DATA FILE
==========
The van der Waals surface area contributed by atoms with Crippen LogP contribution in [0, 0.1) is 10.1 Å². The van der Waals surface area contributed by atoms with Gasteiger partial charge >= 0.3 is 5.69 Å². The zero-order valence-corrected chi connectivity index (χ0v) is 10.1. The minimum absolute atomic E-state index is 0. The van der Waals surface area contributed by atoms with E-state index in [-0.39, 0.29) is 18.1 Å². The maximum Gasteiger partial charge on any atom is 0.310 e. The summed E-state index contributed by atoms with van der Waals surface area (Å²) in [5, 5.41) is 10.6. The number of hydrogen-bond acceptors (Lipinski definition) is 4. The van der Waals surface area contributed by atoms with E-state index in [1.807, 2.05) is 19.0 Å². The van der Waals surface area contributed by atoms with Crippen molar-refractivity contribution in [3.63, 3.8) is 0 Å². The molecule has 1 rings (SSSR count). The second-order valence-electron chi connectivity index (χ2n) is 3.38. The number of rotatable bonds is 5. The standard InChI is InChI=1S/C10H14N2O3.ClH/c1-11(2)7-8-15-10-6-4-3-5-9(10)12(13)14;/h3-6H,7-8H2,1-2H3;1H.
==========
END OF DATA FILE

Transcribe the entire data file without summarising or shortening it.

The van der Waals surface area contributed by atoms with Crippen LogP contribution in [0, 0.1) is 10.1 Å². The van der Waals surface area contributed by atoms with Gasteiger partial charge >= 0.3 is 5.69 Å². The zero-order valence-corrected chi connectivity index (χ0v) is 10.1. The minimum absolute atomic E-state index is 0. The van der Waals surface area contributed by atoms with E-state index in [-0.39, 0.29) is 18.1 Å². The maximum Gasteiger partial charge on any atom is 0.310 e. The summed E-state index contributed by atoms with van der Waals surface area (Å²) in [5, 5.41) is 10.6. The number of hydrogen-bond acceptors (Lipinski definition) is 4. The van der Waals surface area contributed by atoms with E-state index in [1.807, 2.05) is 19.0 Å². The van der Waals surface area contributed by atoms with Crippen molar-refractivity contribution in [3.63, 3.8) is 0 Å². The molecule has 1 rings (SSSR count). The second-order valence-electron chi connectivity index (χ2n) is 3.38. The number of rotatable bonds is 5. The standard InChI is InChI=1S/C10H14N2O3.ClH/c1-11(2)7-8-15-10-6-4-3-5-9(10)12(13)14;/h3-6H,7-8H2,1-2H3;1H.